Tanglewood may bring the classical music crowd to Lenox, but for opera, it’s all about neighboring Pittsfield, Mass. 

That’s where for three summers now, fledgling company Berkshire Opera Festival has been slowly making a name for itself at the Colonial Theatre, crafting sleeper hit productions for an ebullient crowd of local buffs, while drawing increasingly big-name artists to the Berkshires.

From top to bottom, it’s a team of youngsters: general director Jonathon Loy and his co-founder, musical director Brian Garman, have wisely prioritized top-shelf voices over lavish sets and costumes, with intimate productions that, while at times a bit downmarket-looking, frequently sound as heavenly as anything you’ll hear at the Met.

As with last year’s exquisite Ariadne auf Naxos, this year’s Rigoletto serves up a regrettably brief run and is in dire need of a well-heeled benefactor—just three performances, ending next Friday—but does an exemplary job of honoring the composer’s intent. What truly elevated the production I saw, however, were the fun, fringe-comedic flourishes that too often get lost in more traditional stagings of Verdi’s mid-career opera.

At its core, Rigoletto is a hit parade, based on a popular hit Victor Hugo play and commissioned for Teatro La Fenice’s 1851 carnival season. It’s Verdi at his um-pa-pa best, wall-to-wall jukebox, and it’s easy to forget that for the first years of its life, it had trouble getting past the Venetian censors. (“The Duke must be an utter libertine,” groused a frustrated Verdi, upon seeing how his collaborator, librettist Francesco Maria Piave, had caved to the Direzione’s proposed alterations.)

Fortunately, much of the work’s original smarminess was left intact. This is 16th century Mantua, a Duke’s playground in which women are flowers to be plucked and then cast aside, this one or that one, a conceit suggested in Loy’s production by a dancer (choreographer Ana Luiza Luizi) who ultimately gets swept away by the courtiers in act one.

Otherwise, the production offers scant sense of context, and, on the whole, the creative team appears to have opted for a kind of dark minimalism. Scenic designer Stephen Dobay and lighting designer John Froelich adorn the stage with such a skeletal hand, the thing reads more like a concert recital than a fully realized, evening-length drama.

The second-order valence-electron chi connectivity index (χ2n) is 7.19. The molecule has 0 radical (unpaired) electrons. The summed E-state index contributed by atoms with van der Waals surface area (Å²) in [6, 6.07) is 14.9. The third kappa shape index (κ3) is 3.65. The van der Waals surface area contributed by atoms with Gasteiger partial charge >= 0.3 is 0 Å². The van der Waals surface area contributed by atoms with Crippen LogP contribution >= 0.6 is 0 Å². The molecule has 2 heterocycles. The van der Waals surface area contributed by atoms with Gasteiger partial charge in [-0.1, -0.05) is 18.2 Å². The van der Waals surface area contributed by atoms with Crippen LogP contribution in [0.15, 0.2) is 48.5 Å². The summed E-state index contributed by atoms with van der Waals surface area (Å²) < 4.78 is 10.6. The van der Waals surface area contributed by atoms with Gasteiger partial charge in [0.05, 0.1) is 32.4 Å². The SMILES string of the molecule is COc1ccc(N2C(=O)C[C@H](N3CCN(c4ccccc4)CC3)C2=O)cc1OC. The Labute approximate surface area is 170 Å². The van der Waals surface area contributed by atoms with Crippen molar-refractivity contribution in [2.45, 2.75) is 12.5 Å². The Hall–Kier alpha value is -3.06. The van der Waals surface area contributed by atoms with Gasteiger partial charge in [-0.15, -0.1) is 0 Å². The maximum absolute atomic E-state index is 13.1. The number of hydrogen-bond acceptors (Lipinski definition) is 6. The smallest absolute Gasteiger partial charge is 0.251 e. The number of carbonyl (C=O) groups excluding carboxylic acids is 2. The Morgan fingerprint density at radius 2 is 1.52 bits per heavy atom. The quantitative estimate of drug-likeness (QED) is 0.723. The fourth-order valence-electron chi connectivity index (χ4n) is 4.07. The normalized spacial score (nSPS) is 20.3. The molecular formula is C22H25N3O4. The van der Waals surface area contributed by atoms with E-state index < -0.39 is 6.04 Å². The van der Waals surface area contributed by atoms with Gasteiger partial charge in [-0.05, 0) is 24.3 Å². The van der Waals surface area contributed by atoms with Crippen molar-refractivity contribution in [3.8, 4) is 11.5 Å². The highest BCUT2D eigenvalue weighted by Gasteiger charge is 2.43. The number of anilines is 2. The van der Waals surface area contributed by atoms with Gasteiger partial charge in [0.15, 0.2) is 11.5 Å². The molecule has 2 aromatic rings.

Costumes by Charles Caine are period-appropriate but similarly undistinguished, an atonal wash of empire-waisted grays and blacks. (I will say that dressing the male choristers in Bob Fosse-ready black tights and glittery sequined smocks was a nice touch, one Liza would certainly have embraced with open jazz hands.)

Yet while a pared-back staging may have generated several unintentional camp moments on opening night—most readily to mind springs an episode featuring court nobles climbing a ladder to nowhere to abduct Rigoletto’s daughter—both Garman’s measured conducting and the voices onstage more than made up for the overall spartan effect.

With his smoldering, Hvorostovsky mien and pinging sound, Jonathan Tetelman, so appealing earlier this summer in Tanglewood’s rained-on concert staging of Bohème, brought great oily verve to the Duke of Mantua. Tetelman’s got talent in slick spades.

Turning in a well-sung “Donna è mobile,” the tenor spun overweening divaliciousness out of a silver lamé space-cape and no-show spandex, and even pulled winking comedy out of the libretto: Gilda, he explains, “almost made me believe in virtue,” occasioning bursts of laughter (and some applause) from the audience.

Despite signs of mild vocal fatigue in the last act, Romanian-born baritone Sebastian Catana delivered a persuasively tragic, if understated, court jester, particularly riveting in the first act’s duet with his daughter Gilda, herself ravishingly played by Maria Valdes.

Valdes, another star in ascendance, was in excellent voice on opening night, her “Caro nome” sung almost entirely seated, from the floor. At least for this reviewer, it helps that the soprano’s also a fine actress and looks more than a little like a young Renée Fleming, though her sound has a sharper, more youthful edge in its upper reaches—a nice touch for a doomed jester’s daughter torn between chaste duty and adolescent desire.

But the show’s surprise delights came in the form of its supporting players, the interventions of wry character singers like the Marullo of Nicholas Martorano, the assassin Sparafucile of Joseph Barron, mezzo Maya Lahyani’s hilariously dry Maddalena, all of them witty performers. I don’t think I’ve ever cackled at Gilda’s put-upon caretaker Giovanna quite so hard as I did whenever Mary Ellen Verdi took the stage; her staunch characterization threatened to steal the spotlight from those other actors she purported to serve.

All these flashes of comedy, somewhat unusual for a maudlin opera such as this one, came as bursts of insight, yielding a production that felt somehow sharper, smarter, than your standard Rig. Ultimately this production served an important reminder that a superlative cast can more than make up for a modest budget.

Photo: Ken Howard